Ahmadinejad has been one of the more durable "new Hitlers" of our era, always good for a scary headline or a boost in military spending or a reason for continuing the war crime in Iraq. But now he is being attacked by the Ayatollah, the black-robed center of Islamic extremism and "state-sponsored terrorism" in the popular -and political -mind. (It's likely that a great many people think Khamenei is the same Ayatollah who served as the all-powerful bin-Ladenish bogeyman of American nightmares after the Iranian hostage crisis.) How can we support an Islamic bogeyman against a secular leader? But if that leader is the new Hitler, then how can we???

It is a dilemma, but I'm sure our media massagers will work out the proper line soon enough. After all, look how adroitly they have handled the many metamorphoses of Moamar Gadafy's official reputation down through years: long-time boogeyman turned newfound good buddy -and now a "new Hitler" once again! Gadafy himself didn't change much over that time -just his relative usefulness, or degree of hindrance, to the agenda du jour of our great and good. If Khamenei cracks down harder, look for a "softening" or some sudden "nuance" in Ahmadinejad's media portrayal. Why not? He can always be fitted with horns again soon enough, as the need arises.


Mention of monolithic depictions of Islamic boogeyman calls to mind a couple of other pieces on the subject that I wrote some time ago. The first was a post based on a penetrating analysis by Pankaj Mishra ("The Culture of Fear") which set out the true situation of the "Muslim demographic" in Europe: miniscule and powerless. The intro to that piece is here:

A couple of years ago I wrote a blog post dealing with one of Mark Steyn's hate tracts about the Muslim "takeover" of Europe. Steyn, like his ardent admirer Martin Amis, displays a remarkably transparent psychosexual panic at the thought of big Muslim bucks breeding holy warriors to cast the white man down. (As an American Southerner, I am all too familiar with this "Mandingo Syndrome.")

Oddly enough, of all the articles I've written over the years, the Steyn piece has produced the longest-lasting reaction. To this day, I still get hate mail and indignant comments from Steyn's little sycophants, denouncing my ignorance of Islam's relentless, monolithic devouring of European "civilization." (I would highly recommend Mark Mazower's magisterial work of history, "Hitler's Empire," for anyone interested in seeking how very civilized Europe has been within living memory.)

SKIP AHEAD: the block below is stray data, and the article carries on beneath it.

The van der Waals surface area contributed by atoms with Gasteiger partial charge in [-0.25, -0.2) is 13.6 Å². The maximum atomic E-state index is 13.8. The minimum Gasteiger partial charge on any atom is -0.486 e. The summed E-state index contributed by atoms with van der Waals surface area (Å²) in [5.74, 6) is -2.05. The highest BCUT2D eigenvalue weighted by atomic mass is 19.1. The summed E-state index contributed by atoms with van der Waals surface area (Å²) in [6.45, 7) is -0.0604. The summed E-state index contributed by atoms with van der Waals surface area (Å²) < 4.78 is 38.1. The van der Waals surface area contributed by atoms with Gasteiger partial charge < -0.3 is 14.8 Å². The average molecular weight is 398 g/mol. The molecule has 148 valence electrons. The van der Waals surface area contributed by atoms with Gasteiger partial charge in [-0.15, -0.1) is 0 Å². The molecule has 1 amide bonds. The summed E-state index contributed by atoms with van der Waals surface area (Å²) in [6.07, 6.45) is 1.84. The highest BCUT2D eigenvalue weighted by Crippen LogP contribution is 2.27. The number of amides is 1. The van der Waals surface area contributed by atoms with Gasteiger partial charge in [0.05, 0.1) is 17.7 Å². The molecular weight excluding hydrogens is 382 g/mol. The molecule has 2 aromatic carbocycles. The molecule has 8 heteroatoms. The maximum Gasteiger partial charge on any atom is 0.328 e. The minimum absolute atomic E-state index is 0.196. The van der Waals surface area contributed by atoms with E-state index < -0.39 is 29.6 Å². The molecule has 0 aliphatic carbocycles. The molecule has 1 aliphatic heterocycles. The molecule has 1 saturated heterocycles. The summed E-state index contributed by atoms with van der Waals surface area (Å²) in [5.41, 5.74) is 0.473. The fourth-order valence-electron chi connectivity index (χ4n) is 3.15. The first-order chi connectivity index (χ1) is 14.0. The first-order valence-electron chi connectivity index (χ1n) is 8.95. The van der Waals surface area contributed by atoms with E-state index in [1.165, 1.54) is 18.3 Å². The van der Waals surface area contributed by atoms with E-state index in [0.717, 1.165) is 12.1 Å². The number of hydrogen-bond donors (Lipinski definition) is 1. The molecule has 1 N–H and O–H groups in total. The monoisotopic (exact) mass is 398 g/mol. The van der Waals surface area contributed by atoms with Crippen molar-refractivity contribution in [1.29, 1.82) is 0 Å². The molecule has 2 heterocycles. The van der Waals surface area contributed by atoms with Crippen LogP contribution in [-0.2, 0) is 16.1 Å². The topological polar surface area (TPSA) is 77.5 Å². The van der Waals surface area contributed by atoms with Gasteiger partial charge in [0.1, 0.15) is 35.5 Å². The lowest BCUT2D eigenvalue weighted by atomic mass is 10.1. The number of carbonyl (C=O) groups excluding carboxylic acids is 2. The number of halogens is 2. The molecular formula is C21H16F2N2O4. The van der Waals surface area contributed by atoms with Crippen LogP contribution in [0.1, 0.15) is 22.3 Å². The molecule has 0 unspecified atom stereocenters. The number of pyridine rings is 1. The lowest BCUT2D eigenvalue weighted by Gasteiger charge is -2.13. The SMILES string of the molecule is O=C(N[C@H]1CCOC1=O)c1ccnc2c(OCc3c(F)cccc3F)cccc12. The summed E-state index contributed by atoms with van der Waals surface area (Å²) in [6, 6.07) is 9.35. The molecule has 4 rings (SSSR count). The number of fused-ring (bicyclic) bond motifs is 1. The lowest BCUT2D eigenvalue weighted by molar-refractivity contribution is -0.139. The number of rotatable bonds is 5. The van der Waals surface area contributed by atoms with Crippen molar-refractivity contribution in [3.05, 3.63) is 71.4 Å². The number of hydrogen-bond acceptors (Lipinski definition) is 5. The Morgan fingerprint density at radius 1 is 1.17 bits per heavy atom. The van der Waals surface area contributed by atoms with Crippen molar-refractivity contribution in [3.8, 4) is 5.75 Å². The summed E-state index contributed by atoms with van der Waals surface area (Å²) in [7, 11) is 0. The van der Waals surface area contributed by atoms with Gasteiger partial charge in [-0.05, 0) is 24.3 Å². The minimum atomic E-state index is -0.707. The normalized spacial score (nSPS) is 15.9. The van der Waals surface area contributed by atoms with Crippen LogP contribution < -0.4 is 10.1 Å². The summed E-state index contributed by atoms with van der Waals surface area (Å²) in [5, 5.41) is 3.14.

Given that I live in one of the nations that the psychosexual panickers seem most exercised about -- Great Britain -- and in a neighborhood where at least every third person is a Muslim, or of Muslim background, I always find these condemnations of my "ignorance" on the subject of Islam in Europe pretty funny. I live among Muslims, work alongside Muslims, trade with Muslims, my children go to school with Muslims. I can reports from years of my own experience the astonishing fact that Muslims are actual, individual human beings like everyone else: a unique combination of disparate, changing, often conflicting elements, with wildly varying beliefs and behaviors. (What's more, a great many "Muslims" are not really Muslims; that is, they are about as "religious" in their actual behavior as, say, the countless millions of American "Christians" who have made pornography one of the Homeland's largest industries.)

But you would never know any of this from our best-selling Islamophobes. Or, given the ethnic and linguistic origins of Islam, should we not call them by their true names: anti-Semites? For indeed, their own rhetoric and ideas are indistinguishable from those of the anti-Semites of the early 20th century, who also wrote of dark, barbaric hordes of religious fanatics breeding and wheedling their way into dominance over a weak, flaccid, overly "liberal" white Europe. Substitute "Muslim" for "Jew" in the scared-stiff (or is it scared-flaccid?) screeds of Steyn, Amis, and others, and you will hear an exact replica of the anti-Semitism that was so rife throughout Western "civilization" in the pre-Holocaust years....

The second post was a response to the response the first piece provoked from one of the leading race-based sexual panickers of our day: Mark Steyn. Some excerpts from the second piece are below:

In that august forum of serious, respectable conservatism, "The Corner," Mark "Mandingo" Steyn has responded to the post here yesterday taking him and his fellow Islamophobes to task for the "psychosexual panic" they evince in the face of their self-concocted vision of a "takeover" of Europe by prodigiously breeding Muslims. It goes without saying that Steyn (and a few of his fanboys in the comments section here) make no genuine reply to the substance of the piece, which drew heavily on a long, detailed essay on Islamophobia by Pankaj Mishra in the Guardian. Instead, Mandingo comes up with what he obviously believes is the "smoking gun" to prove that a monolithic, undifferentiated, hive-minded Muslim horde is procreating its way to domination over the cowardly "pantywaists" of white Europe. And what is this killer evidence? (And "killer" is certainly the right term; for as we reported here yesterday, Steyn is on record as saying that Europeans will soon figure out how to "buck" the Muslim demographic surge: "If you can't outbreed the enemy, cull 'em.") Anyway, Mandingo's proof of Muslim overbreeding is -- brace yourself:

Lists of the most popular names for newborn boys.

Yes, Steyn -- the scholar's scholar, statistician extraordinaire -- has perused the popular names for babies in two whole European cities, and has discovered -- gasp! -- that they are headed by "Mohammed," and also have other Islam-derived names among the top ranks. This, he says, should convince "even the squishiest multiculti pantywaist" that there is sure enough an evil Ay-rab in the woodpile out there, and that, as he put it in one of his shaky-kneed screeds, it's "the end of the world as we know it."